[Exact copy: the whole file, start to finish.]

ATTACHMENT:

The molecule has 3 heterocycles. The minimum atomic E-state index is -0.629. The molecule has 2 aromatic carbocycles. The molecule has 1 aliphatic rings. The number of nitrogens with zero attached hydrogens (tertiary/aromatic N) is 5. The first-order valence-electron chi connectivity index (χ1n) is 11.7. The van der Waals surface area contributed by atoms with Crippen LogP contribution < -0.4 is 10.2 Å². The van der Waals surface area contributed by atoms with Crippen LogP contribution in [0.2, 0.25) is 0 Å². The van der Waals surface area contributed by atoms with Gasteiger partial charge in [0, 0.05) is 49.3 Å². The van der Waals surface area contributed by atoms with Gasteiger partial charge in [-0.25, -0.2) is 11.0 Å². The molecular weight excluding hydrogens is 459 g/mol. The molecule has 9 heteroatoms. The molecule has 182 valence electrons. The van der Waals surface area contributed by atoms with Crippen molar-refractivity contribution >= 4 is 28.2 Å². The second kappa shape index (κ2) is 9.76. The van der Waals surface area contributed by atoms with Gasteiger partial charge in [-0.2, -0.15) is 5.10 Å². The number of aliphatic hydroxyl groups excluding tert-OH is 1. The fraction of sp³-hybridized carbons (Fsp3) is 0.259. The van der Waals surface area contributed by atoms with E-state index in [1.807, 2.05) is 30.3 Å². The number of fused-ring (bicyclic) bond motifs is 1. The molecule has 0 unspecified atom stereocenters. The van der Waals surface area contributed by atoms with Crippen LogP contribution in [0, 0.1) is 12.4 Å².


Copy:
The molecule has 3 heterocycles. The minimum atomic E-state index is -0.629. The molecule has 2 aromatic carbocycles. The molecule has 1 aliphatic rings. The number of nitrogens with zero attached hydrogens (tertiary/aromatic N) is 5. The first-order valence-electron chi connectivity index (χ1n) is 11.7. The van der Waals surface area contributed by atoms with Crippen LogP contribution < -0.4 is 10.2 Å². The van der Waals surface area contributed by atoms with Crippen LogP contribution in [0.2, 0.25) is 0 Å². The van der Waals surface area contributed by atoms with Gasteiger partial charge in [0, 0.05) is 49.3 Å². The van der Waals surface area contributed by atoms with Gasteiger partial charge in [-0.25, -0.2) is 11.0 Å². The molecular weight excluding hydrogens is 459 g/mol. The molecule has 9 heteroatoms. The molecule has 182 valence electrons. The van der Waals surface area contributed by atoms with Crippen molar-refractivity contribution >= 4 is 28.2 Å². The second kappa shape index (κ2) is 9.76. The van der Waals surface area contributed by atoms with Gasteiger partial charge in [-0.2, -0.15) is 5.10 Å². The number of aliphatic hydroxyl groups excluding tert-OH is 1. The fraction of sp³-hybridized carbons (Fsp3) is 0.259. The van der Waals surface area contributed by atoms with E-state index in [1.807, 2.05) is 30.3 Å². The number of fused-ring (bicyclic) bond motifs is 1. The molecule has 0 unspecified atom stereocenters. The van der Waals surface area contributed by atoms with Crippen LogP contribution in [0, 0.1) is 12.4 Å².